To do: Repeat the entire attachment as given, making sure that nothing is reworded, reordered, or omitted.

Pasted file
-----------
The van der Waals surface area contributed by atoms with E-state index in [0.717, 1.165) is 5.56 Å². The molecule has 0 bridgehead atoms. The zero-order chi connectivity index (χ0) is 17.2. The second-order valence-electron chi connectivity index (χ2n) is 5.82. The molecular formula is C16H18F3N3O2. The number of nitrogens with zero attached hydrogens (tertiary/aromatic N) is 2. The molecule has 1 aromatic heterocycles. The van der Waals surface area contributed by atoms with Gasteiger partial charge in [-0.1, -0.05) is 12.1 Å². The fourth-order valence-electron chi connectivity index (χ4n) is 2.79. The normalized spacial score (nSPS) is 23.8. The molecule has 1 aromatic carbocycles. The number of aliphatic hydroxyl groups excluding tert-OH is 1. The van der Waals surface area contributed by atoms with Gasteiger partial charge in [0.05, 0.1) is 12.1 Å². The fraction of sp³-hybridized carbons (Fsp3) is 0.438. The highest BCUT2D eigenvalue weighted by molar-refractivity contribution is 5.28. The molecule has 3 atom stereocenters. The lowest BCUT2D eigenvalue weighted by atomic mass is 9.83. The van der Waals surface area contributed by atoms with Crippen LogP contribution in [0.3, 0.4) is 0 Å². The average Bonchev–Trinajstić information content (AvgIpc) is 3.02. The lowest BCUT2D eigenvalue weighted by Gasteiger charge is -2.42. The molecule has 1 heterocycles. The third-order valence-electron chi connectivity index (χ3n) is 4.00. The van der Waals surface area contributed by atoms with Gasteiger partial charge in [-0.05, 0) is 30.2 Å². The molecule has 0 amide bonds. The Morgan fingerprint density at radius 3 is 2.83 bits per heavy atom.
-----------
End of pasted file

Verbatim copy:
The van der Waals surface area contributed by atoms with E-state index in [0.717, 1.165) is 5.56 Å². The molecule has 0 bridgehead atoms. The zero-order chi connectivity index (χ0) is 17.2. The second-order valence-electron chi connectivity index (χ2n) is 5.82. The molecular formula is C16H18F3N3O2. The number of nitrogens with zero attached hydrogens (tertiary/aromatic N) is 2. The molecule has 1 aromatic heterocycles. The van der Waals surface area contributed by atoms with Gasteiger partial charge in [-0.1, -0.05) is 12.1 Å². The fourth-order valence-electron chi connectivity index (χ4n) is 2.79. The normalized spacial score (nSPS) is 23.8. The molecule has 1 aromatic carbocycles. The number of aliphatic hydroxyl groups excluding tert-OH is 1. The van der Waals surface area contributed by atoms with Gasteiger partial charge in [0.05, 0.1) is 12.1 Å². The fraction of sp³-hybridized carbons (Fsp3) is 0.438. The highest BCUT2D eigenvalue weighted by molar-refractivity contribution is 5.28. The molecule has 3 atom stereocenters. The lowest BCUT2D eigenvalue weighted by atomic mass is 9.83. The van der Waals surface area contributed by atoms with Crippen LogP contribution in [0.3, 0.4) is 0 Å². The average Bonchev–Trinajstić information content (AvgIpc) is 3.02. The lowest BCUT2D eigenvalue weighted by Gasteiger charge is -2.42. The molecule has 1 heterocycles. The third-order valence-electron chi connectivity index (χ3n) is 4.00. The van der Waals surface area contributed by atoms with Gasteiger partial charge in [-0.05, 0) is 30.2 Å². The molecule has 0 amide bonds. The Morgan fingerprint density at radius 3 is 2.83 bits per heavy atom.